1. I’m Japanese-American.
My cultural heritage includes a lot of white rice, expectations to get perfect straight A's, as well as the saying: “The nail that sticks out gets hammered down.”
Plus, our family pretty much had an American Dream story - all the opportunities I've been given in life are the legacy of my hardworking parents and grandparents.
Which is to say, that embarking on "a journey to discover my personal path to happiness” felt very counterculture – and not in a cool, groovy way.
If you also come from a cultural and family background where stepping outside the lines feels high stakes, I get you.
2. I thought college might be kind of boring.
So I picked a school in the most exciting place in the world: New York City. I majored in English and American Literature at NYU, where I nurtured great ambitions to write books (still do).
The best part of my education happened outside of school though. I gave myself an art education in NYC’s museums and galleries. I worked as a personal assistant to avant-garde composer La Monte Young and artist Marian Zazeela. My first job out of school was for an art magazine. The best perk was getting to take home review copies of giant, expensive art books.
3. In my former life, I was an aid worker.
Following the 2010 Haiti earthquake, I went to Port-au-Prince to work as a public information officer for a global humanitarian aid organization. My job took me into crowded tent camps and the remote countryside to talk with Haitians about their situation following the earthquake, to report on response efforts and liaise with international media.
That year was full of surreal moments, such as spending Thanksgiving making sandwiches for The New York Times Op-Ed columnist Nicholas Kristof, who I took around the next day to interview Haitians helped by relief programs.
In 2013, my job also sent me to write about the situation of Syrian refugees living in camps in Jordan, and in host communities in Lebanon. I visited Zaatari, the fifth largest refugee camp in the world, with 80,000 people.
It was incredibly meaningful and intense work, and taught me so much about hardship and human resilience.
4. I live in a medieval house.
Its earliest records go back to the year 907 A.D. For an American, my mind is blown by this kind of history. The house has very thick stone walls, which means I have to wear sweaters indoors most of the year, and low doorways that my husband has to duck through. (Good thing I’m short.)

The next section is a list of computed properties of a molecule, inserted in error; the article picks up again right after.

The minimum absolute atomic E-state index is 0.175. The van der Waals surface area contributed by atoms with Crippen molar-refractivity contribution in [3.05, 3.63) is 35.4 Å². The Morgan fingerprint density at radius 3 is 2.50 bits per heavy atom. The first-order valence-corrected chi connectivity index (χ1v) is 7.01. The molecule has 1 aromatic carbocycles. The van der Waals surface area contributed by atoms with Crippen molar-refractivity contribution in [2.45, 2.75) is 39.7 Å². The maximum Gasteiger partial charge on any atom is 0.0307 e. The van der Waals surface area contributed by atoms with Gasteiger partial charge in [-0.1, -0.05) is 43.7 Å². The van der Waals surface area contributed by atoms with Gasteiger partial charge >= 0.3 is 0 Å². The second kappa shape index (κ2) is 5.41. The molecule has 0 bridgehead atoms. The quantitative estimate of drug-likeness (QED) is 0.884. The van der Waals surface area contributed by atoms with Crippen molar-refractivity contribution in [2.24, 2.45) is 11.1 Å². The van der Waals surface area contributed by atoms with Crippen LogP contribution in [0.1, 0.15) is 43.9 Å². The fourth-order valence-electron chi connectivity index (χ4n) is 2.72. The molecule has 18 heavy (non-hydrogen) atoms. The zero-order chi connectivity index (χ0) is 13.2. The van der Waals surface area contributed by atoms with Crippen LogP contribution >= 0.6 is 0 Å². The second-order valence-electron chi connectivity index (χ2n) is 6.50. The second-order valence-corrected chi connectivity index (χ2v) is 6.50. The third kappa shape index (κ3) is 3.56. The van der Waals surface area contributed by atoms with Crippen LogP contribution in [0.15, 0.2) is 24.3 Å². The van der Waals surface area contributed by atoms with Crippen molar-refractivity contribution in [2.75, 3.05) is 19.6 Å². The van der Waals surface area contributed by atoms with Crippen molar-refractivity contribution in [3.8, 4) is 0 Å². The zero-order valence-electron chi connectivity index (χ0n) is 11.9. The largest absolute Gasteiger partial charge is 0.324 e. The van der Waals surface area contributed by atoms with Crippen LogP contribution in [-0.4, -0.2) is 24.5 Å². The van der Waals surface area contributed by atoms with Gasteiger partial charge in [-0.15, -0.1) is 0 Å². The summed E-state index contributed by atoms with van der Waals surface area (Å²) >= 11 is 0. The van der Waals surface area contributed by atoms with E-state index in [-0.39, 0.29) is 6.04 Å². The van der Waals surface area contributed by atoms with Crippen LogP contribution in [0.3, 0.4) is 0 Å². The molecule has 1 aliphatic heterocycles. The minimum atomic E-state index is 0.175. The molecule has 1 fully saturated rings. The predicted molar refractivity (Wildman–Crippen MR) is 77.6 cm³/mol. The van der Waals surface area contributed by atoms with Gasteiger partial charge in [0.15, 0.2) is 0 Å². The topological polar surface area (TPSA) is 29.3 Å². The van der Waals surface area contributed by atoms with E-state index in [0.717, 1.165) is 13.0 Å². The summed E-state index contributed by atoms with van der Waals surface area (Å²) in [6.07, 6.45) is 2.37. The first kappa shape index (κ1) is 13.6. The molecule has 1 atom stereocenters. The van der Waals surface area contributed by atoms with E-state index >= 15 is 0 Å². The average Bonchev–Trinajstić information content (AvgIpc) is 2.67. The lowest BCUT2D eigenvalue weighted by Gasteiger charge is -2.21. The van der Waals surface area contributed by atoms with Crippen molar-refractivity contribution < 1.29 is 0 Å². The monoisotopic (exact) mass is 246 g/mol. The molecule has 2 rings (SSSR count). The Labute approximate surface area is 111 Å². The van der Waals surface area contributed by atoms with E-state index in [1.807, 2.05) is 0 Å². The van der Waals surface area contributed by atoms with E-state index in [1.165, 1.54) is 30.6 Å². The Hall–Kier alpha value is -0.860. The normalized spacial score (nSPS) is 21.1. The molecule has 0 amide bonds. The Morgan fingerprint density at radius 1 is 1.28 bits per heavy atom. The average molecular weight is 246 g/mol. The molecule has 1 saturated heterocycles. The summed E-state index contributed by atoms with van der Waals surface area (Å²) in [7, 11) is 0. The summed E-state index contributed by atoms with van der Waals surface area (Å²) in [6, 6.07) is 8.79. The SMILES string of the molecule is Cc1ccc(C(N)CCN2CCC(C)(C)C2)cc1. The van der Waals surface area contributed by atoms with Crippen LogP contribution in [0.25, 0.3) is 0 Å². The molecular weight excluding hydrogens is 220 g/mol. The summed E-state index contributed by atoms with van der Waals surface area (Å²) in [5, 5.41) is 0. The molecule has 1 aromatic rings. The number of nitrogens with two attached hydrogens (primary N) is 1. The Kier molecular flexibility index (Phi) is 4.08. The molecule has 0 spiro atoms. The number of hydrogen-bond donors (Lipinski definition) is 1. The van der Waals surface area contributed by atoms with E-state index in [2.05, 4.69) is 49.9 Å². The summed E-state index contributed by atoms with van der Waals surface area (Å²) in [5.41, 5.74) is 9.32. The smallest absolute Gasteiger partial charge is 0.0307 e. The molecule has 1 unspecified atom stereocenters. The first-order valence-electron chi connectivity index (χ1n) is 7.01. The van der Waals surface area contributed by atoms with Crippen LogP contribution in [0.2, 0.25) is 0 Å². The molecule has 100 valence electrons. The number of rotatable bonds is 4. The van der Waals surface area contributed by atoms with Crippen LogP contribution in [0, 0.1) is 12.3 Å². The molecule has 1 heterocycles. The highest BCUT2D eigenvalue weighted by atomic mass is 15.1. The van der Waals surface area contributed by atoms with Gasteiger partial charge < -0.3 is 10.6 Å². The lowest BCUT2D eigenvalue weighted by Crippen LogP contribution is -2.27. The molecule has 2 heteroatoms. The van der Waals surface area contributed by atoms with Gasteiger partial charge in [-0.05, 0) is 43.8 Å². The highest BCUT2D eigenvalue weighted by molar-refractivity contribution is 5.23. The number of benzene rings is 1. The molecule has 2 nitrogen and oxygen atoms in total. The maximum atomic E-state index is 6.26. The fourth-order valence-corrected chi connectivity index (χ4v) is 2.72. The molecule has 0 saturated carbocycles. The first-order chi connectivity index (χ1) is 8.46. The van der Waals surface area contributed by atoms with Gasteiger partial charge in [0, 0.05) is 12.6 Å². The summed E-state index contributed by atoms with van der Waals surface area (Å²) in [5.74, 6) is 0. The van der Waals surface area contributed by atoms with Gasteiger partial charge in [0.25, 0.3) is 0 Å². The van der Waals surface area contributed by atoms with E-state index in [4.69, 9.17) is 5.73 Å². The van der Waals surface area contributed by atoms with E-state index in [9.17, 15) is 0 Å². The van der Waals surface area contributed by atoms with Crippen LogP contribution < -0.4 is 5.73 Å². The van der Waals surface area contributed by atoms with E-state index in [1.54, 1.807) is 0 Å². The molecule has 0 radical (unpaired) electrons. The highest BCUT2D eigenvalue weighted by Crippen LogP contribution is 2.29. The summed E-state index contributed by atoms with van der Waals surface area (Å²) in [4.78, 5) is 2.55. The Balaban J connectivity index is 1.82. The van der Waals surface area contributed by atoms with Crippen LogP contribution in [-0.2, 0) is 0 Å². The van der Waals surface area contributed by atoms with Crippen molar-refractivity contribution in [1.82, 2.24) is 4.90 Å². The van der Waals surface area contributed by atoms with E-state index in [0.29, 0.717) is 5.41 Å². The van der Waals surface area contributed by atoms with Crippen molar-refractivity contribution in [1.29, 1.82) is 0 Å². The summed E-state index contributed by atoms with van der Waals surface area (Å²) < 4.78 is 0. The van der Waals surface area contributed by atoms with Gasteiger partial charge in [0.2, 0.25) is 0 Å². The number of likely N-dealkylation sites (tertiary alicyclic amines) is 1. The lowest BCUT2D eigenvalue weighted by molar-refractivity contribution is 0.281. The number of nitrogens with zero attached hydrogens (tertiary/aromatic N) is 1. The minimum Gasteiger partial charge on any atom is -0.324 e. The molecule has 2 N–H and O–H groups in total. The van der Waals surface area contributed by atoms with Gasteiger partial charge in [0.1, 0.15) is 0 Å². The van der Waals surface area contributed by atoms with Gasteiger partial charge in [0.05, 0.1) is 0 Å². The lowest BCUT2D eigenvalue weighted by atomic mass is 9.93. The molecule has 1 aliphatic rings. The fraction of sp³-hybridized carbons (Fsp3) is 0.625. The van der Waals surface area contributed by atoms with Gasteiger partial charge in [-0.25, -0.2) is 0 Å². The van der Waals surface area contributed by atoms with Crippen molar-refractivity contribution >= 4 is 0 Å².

I live here with my husband and daughter, as well as pigs, chickens, dogs, and a reservoir filled with very loud frogs. We're 100km from Barcelona and half that distance from France (where I periodically go to stock up on Dijon mustard and stinky cheese).
5. My CliftonStrengths (StrengthsFinder) themes are Empathy, Strategic, Futuristic, Maximizer and Responsibility.
These definitely show up in my business. I love helping clients discover their strengths. I continue to be surprised at how many of us struggle to articulate our strengths – and the power it has on our lives when we can.
6. I've completed a nine-month wilderness survival class, during which I made fire using friction, no matches ... exactly once.
I also learned to build my own shelter out of sticks and ferns, make a bow and arrow, set traps, weave baskets out of ivy, and tan animal skin (which I would prefer never to have to do again). You might consider this typical for an Oregonian, but my friends thought I was nuts too.
7. It took me 11 years to follow through on my sabbatical dream.
My first excuse, upon graduating college, was that I needed more savings. Then, when I had money, my excuse was that I had my elderly dog to care for. Then, when my elderly dog died, I was just too plain scared to quit my job. Finally at 34 years old, I realized I had to do something about this dream.
Still, in the months leading up to my quit date, I continued to use every excuse in the book.
I never would have made the leap if I hadn’t had a professional at my side to keep me accountable. My therapist at the time kept reminding me, week after week, how important I said this was to me. Until I could tell that she was sick of me.
Self-disgust is what finally got me to walk into my boss' office to turn in my notice.
It's still one of the scariest things I’ve ever done. I'll be forever grateful that I had someone tough on my side who insisted I get out the door.
The biggest lesson I learned from my sabbatical is that there is powerful medicine in keeping your promises to yourself.
Everything changes when you start to make good on the things you always told yourself you’d do. A whole new world opens up and embraces you – and you feel so good you embrace it back.
Okay, now that you know lots about me...